I took my daughter for her first pedicure a couple of weeks ago, and she was enraptured with the entire process. She preened as she sat in the cushy pedicure massage chair. She loved the the pretty-smelling lotion that was rubbed onto her feet. Even the tiny little brush used to apply daisies to her toes fascinated her. But she was the most impressed by the overwhelming display of polish colors available for her to choose. From vivid blues to bright yellows and shimmering greens, they gleamed like jewels from the display case.
It seems that nail art has taken on a life of its own. While I have never hid from bold color on my own toes, it doesn't seem like that long ago when green polish was reserved for Christmas. In the 1980's neon-hued polish colors were all the rage, and Cover Girl churned out those crackle glazes that OPI is doing now. In the nineties, there was a brief resurgence of wild nail polish colors. During the summer of 1996, the most popular nail polish color of teenage girls was robin egg blue. From Wikipedia:
"The company's first product was nail polish that Dineh (founder of cosmetics brand Hard Candy) mixed herself - a shade of baby blue named "Sky" to match her Charles David sandals. After receiving scores of compliments on the unique shade, Dineh began selling it at Fred Segal in Santa Monica, and her partner Ben began selling to many other top retailers including Nordstroms. In that same year, actress Alicia Silverstone appeared on Late Night with David Letterman and, when asked about her pastel blue fingernails, replied, "It's 'Sky' by Hard Candy," causing an overnight explosion of the brand. Dineh appeared on segments of MTV House of Style program several times. A mere 18 months later the brand was quoted as generating $10 million a year in a Forbes ad featuring Dineh."
However, the current popularity of nail art is far more complex and trend driven. There are blogs such as For Your Nails Only and Hey, Nice Nails completely devoted to showcasing the latest color and style trends. Limited edition designer polish collections, such as those by Chanel, sell out almost the moment they hit cosmetic counters. And celebrities such as Lady Gaga, Rhianna, and Beyonce have been responsible for the popularity of both nail designs and shapes (Gaga's pointed talons, anyone?)
During times of economic uncertainty, women load up on affordable luxuries as a substitute for more expensive items like clothing and jewelry. This trend is known as the Lipstick Effect - a phrase coined by Leonard Lauder, Chairman of Estee Lauder, who saw a huge jump in lipstick sales after September 11th. A Chanel handbag may be out of your financial reach, but a Chanel nail polish is a budget friendly way to bring that brand into your wardrobe. As designers incorporated eye-catching polish colors into their runway shows, nails have become both an accessory and an inexpensive way to include color trends of the season into your wardrobe. The price tag on those Fendi color-block shoes you've been coveting may make your wallet cry, but buying blue and orange lacquers to color-block your nails is within everyone's price range.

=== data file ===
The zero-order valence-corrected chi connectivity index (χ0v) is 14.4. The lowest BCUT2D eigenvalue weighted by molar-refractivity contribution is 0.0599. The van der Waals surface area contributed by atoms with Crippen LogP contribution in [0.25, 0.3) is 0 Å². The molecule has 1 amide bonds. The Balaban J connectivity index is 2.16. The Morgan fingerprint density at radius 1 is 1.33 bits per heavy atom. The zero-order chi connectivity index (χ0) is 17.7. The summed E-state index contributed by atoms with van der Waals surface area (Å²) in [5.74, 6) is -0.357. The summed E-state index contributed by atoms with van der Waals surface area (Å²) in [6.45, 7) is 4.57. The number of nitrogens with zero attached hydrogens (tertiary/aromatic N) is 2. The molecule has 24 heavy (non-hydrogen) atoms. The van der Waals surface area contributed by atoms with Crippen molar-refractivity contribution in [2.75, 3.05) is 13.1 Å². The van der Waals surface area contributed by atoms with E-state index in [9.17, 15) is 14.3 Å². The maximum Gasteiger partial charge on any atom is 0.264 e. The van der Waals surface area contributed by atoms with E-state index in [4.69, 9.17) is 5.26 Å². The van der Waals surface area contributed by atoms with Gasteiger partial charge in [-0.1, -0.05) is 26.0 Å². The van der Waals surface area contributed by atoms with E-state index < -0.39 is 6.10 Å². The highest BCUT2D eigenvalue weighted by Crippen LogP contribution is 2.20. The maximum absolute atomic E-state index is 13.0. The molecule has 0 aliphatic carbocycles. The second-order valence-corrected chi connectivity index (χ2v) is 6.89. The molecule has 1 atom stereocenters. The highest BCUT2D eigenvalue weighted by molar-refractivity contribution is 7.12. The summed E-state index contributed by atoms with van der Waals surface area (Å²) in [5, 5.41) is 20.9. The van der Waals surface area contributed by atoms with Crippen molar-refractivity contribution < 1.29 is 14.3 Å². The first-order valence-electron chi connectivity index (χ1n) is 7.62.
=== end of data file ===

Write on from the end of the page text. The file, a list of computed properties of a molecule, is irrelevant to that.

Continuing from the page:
Companies are well aware of the economic benefits to be gained during stressful times. In 2008, when the economic downtown began to make a real mark, several cosmetics companies introduced new lines to take advantage of the 'lipstick effect.' Balm, a lip gloss brand, included lipsticks in their line for the first time. DuWop cosmetics introduced Prime Venom, a cousin to the already best-selling Lip Venom, a matte plumper designed to be worn under lipstick. The product's sales doubled that of the original version within the first few months of launch. When financial times are tough, color lifts your spirits.
The popularity of nail art can also be traced to the tremendous growth of nails as an industry. The number of nail salons nationwide doubled between 1997 and 2007. Any kind of professional beauty treatment was once a luxury reserved for the upper- and upper-middle classes only, but now anybody who has $10 and 15 minutes can get a manicure. (Bikini waxing took off in the late 1990s and early 2000s for the same reason, with an assist from "Sex and the City.") Just as any beauty industry seeks to create trends, the business of nails has to make women feel a need to change their colors frequently, and to pay attention to nail art.
For this reason, nail polish companies like O.P.I., Sally Hansen and Essie partner up with designers to create new colors for each fashion week (such as Jason Wu and CND.) Nails have become one more thing for fashion magazines and blogs to photograph and report on. Today, sales of nail polish have soared by 54 per cent in the past year, according to market researcher the NPD Group.
Have you jumped on the nail art trend? What polishes or styles have you experimented with? What are your favorite polish brands and colors? Leave a link in the comments if you've blogged your creative nail look!